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23

Run fire drills ... every couple of months it is a good idea to say XYZ system is down ... then actually go through the motions of bringing it back online to a new VM etc etc. It keeps things honest and helps you catch mistakes.


14

This really depends on how you are going to restore your system. If you will rebuild then you only need the configuration/data files for your services (eg: /etc, /opt, /var, /home) If you are after a full system restore, then it you could omit /proc, /boot & /dev. Then you can install the minimum OS from your boot media and then restore your system via ...


12

If you're looking for a Free/Open-Source Software tool, I can recommend http://www.clonezilla.org/


12

Here is something interesting to consider: Backing up the mysql database limits you greatly in that you can only restore such a database to the same version of mysql you ran the backup from. Here is why: Here is mysql.user from MySQL 5.0.45 mysql> desc mysql.user; ...


11

The -t argument will tell duplicity from what time to restore. duplicity -t 3D --file-to-restore FILENAME scp://uid@other.host/some_dir /home/me/restored_file Will restore FILENAME from 3 days ago.


11

The best way to convince management to spend money on IT expenses is to understand the relationship IT has to the business as a whole and how the IT department can best help the business thrive. Many business owners and managers see IT only as a cost center, often due to their lack of familiarity with the technology; likewise, many sysadmins view the ...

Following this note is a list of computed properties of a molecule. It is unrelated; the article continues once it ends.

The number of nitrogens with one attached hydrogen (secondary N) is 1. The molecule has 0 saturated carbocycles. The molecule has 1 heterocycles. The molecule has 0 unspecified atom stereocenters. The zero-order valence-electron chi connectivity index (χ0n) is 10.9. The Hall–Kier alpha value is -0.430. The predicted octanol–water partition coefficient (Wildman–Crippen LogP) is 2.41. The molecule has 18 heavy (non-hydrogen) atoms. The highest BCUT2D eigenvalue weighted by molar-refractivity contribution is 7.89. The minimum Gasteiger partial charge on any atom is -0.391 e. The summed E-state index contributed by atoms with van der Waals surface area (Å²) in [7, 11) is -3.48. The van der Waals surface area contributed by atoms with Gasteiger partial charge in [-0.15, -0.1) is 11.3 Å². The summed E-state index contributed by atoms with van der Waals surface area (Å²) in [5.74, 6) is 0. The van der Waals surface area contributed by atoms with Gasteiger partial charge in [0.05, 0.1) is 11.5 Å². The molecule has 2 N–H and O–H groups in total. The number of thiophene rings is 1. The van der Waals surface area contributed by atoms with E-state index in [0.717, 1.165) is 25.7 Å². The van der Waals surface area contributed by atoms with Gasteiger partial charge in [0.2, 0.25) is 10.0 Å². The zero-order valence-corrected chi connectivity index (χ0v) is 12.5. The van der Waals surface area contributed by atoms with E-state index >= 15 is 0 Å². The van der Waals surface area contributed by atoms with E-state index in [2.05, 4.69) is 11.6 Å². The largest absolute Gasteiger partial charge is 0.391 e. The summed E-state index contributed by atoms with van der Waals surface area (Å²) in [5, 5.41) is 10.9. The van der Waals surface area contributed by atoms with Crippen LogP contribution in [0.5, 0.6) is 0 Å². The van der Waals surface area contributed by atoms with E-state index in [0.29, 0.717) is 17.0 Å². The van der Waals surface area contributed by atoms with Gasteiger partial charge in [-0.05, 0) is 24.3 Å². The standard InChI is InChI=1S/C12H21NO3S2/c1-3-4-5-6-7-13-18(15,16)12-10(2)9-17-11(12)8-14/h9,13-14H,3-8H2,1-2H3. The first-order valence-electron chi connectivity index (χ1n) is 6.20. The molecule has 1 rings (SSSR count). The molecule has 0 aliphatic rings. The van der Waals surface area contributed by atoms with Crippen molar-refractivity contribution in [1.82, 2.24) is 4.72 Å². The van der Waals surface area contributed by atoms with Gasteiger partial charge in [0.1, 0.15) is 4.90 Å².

10

Yes... sort of. There are two things you can do here: If you put multiple A records in your DNS server for a given name, then they'll all be served to clients and those clients will pick one from the set to connect to, meaning that traffic will be "fairly" evenly distributed amongst all sites simultaneously. This isn't really what you seem to be ...


9

See The Tao Of Backup, chapter 1.


9

Hey I know a crazy method to create a slave without augmenting any operation of master (ServerA) or slave (ServerB) Step 1) Setup a New Server (ServerC) Step 2) On ServerC, Install MySQL (same version as ServerB) Step 3) On ServerC, service mysql stop Step 4) Copy /etc/my.cnf from ServerB to ServerC Step 5) On ServerC, change server_id to a value ...


9

Yes, you definitely want to backup the mysql database -- it's an integral part of your service. While you can reconstruct it's contents from other information, the difficulty of doing so is prohibitive if you're trying to get back to service quickly.


8

soapbox mode: ON I would say that its as simple that backups that isn't tested regularly is worthless. A my previous job we had a policy that every system (production, test, development monitoring etc.) should be test restored every 6 months. This was also the job of the most junior admin so that documentation was up to date. Junior being defined by how ...